Darshana Thacker Wendel
Darshana Thacker Wendel is a whole-food, plant-based chef and former culinary projects manager for Forks Over Knives. A graduate of the Natural Gourmet Institute, she is the author of Forks Over Knives: Flavor! She created the recipes for Forks Over Knives Family and was a lead recipe contributor to the New York Times bestseller The Forks Over Knives Plan. Her recipes have been published in The Prevent and Reverse Heart Disease Cookbook, Forks Over Knives—The Cookbook, Forks Over Knives: The Plant-Based Way to Health, and LA Yoga magazine online. Visit DarshanasKitchen.com and follow her on Instagram for more.see more from this author
For those who have made this recipe, how many servings would this be? 15 dumplings seems like a lot, and I’m guessing these may not freeze well
Is there a GF option?
Your recipes are good, but it would help to have nutritional information for those of us either cutting calories, or forced to limit certain things.
One final tip: the balls when shaped this large (baseball sized) are finished when they float in the water. You put them into the boiling water but you turn the heat down to medium temp. They cook about 20mins.
I am happy to read that you have included a German recipe. I live in Germany and make potato balls regularly. Originally it was a main side dish in the south of Germany added to a roast. I also make a vegan version with mushrooms. Another side dish served with these potato balls is cooked and shredded red cabbage. There are others, as well. The balls are usually about the size of a baseball and two cut and roasted toast pieces are put in the center when shaping the balls. There are variations with raw shredded potatoes and with half-and-half. So half the dough is cooked potatoes and half is raw potatoes. Those are my favorite. Have fun cooking everyone 🙂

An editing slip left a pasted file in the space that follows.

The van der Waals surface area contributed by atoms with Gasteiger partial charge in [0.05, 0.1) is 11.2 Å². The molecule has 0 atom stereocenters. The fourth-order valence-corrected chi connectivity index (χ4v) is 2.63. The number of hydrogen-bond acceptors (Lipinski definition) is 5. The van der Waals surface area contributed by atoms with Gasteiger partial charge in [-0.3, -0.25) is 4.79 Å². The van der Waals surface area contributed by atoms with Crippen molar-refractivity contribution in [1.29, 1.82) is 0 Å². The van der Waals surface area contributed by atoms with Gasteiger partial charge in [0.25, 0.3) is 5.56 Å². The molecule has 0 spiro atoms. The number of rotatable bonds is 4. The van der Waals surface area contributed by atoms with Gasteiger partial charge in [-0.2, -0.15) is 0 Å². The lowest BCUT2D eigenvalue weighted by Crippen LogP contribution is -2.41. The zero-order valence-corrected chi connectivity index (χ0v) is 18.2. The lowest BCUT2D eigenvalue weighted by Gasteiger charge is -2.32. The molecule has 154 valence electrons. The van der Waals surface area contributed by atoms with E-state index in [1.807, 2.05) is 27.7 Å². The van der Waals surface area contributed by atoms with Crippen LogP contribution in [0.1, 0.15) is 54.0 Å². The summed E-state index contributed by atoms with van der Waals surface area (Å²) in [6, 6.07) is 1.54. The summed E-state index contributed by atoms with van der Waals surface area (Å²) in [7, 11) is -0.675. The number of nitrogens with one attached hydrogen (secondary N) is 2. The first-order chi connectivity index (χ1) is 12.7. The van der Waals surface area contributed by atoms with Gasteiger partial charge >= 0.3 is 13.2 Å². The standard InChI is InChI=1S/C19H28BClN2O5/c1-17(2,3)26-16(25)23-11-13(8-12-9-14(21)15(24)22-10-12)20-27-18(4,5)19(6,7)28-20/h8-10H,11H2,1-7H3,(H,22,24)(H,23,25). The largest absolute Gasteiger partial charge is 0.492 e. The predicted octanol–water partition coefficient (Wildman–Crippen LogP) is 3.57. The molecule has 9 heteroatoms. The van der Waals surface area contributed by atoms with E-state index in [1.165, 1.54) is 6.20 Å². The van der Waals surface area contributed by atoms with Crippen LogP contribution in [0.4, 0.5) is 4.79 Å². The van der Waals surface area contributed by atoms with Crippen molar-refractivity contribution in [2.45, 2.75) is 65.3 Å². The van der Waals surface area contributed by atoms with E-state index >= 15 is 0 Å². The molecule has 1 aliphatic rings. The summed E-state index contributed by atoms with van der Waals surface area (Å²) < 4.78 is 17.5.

Yes, you can use gluten-free flour. I’ve tried rice flour, cornstarch and tapioca flour. None of them worked near as well as just using potato flour. You don’t need two different flours. Note that the gluten holds the dumplings together. Just be careful not to boil the potatoes. Keep the steaming water below the potatoes and don’t over cook them or they will fall apart. Ricing the potatoes and then adding the potato flour works best in my opinion.
Also note that potatoes and flour are high in simple carbohydrates—basically starch, which is converted to sugar in our bodies. Sugar causes an inflammatory response. So, I go easy eating these kinds of recipes—just special occasions.
Red cabbage, sauerkraut, green beans, and broccoli all make great side dishes for potato dumplings. They also add good fiber to slow the sugar in the dumplings.
Can I use gluten free flour?